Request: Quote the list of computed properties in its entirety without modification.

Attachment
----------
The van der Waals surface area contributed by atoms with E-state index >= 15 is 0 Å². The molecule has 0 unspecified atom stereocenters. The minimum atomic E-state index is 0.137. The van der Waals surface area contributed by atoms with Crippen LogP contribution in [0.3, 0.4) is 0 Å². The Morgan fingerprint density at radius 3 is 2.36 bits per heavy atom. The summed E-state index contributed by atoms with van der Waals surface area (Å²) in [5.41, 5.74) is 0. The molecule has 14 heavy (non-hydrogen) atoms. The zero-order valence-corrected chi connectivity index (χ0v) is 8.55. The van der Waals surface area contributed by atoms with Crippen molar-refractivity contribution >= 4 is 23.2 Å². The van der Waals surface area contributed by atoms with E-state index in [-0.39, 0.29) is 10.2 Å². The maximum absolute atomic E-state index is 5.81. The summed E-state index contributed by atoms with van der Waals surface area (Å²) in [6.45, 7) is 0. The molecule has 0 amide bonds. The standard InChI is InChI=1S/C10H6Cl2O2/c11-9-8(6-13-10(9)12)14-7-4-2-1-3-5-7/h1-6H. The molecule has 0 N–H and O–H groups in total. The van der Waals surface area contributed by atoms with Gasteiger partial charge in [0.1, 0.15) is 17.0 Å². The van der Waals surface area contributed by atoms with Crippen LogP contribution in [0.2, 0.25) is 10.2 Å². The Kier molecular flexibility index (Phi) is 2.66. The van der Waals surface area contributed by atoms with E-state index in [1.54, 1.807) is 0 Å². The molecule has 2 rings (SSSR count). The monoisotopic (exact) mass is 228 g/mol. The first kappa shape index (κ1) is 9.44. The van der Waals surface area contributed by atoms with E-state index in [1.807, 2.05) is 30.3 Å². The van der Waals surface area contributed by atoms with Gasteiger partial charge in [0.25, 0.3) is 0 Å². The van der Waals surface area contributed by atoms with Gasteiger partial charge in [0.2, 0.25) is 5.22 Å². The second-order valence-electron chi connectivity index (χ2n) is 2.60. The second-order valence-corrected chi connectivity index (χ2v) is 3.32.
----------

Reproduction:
The van der Waals surface area contributed by atoms with E-state index >= 15 is 0 Å². The molecule has 0 unspecified atom stereocenters. The minimum atomic E-state index is 0.137. The van der Waals surface area contributed by atoms with Crippen LogP contribution in [0.3, 0.4) is 0 Å². The Morgan fingerprint density at radius 3 is 2.36 bits per heavy atom. The summed E-state index contributed by atoms with van der Waals surface area (Å²) in [5.41, 5.74) is 0. The molecule has 14 heavy (non-hydrogen) atoms. The zero-order valence-corrected chi connectivity index (χ0v) is 8.55. The van der Waals surface area contributed by atoms with Crippen molar-refractivity contribution >= 4 is 23.2 Å². The van der Waals surface area contributed by atoms with E-state index in [-0.39, 0.29) is 10.2 Å². The maximum absolute atomic E-state index is 5.81. The summed E-state index contributed by atoms with van der Waals surface area (Å²) in [6.45, 7) is 0. The molecule has 0 amide bonds. The standard InChI is InChI=1S/C10H6Cl2O2/c11-9-8(6-13-10(9)12)14-7-4-2-1-3-5-7/h1-6H. The molecule has 0 N–H and O–H groups in total. The van der Waals surface area contributed by atoms with Gasteiger partial charge in [0.1, 0.15) is 17.0 Å². The van der Waals surface area contributed by atoms with Crippen LogP contribution in [0.2, 0.25) is 10.2 Å². The Kier molecular flexibility index (Phi) is 2.66. The van der Waals surface area contributed by atoms with E-state index in [1.54, 1.807) is 0 Å². The molecule has 2 rings (SSSR count). The monoisotopic (exact) mass is 228 g/mol. The first kappa shape index (κ1) is 9.44. The van der Waals surface area contributed by atoms with E-state index in [1.807, 2.05) is 30.3 Å². The van der Waals surface area contributed by atoms with Gasteiger partial charge in [0.25, 0.3) is 0 Å². The van der Waals surface area contributed by atoms with Gasteiger partial charge in [0.2, 0.25) is 5.22 Å². The second-order valence-electron chi connectivity index (χ2n) is 2.60. The second-order valence-corrected chi connectivity index (χ2v) is 3.32.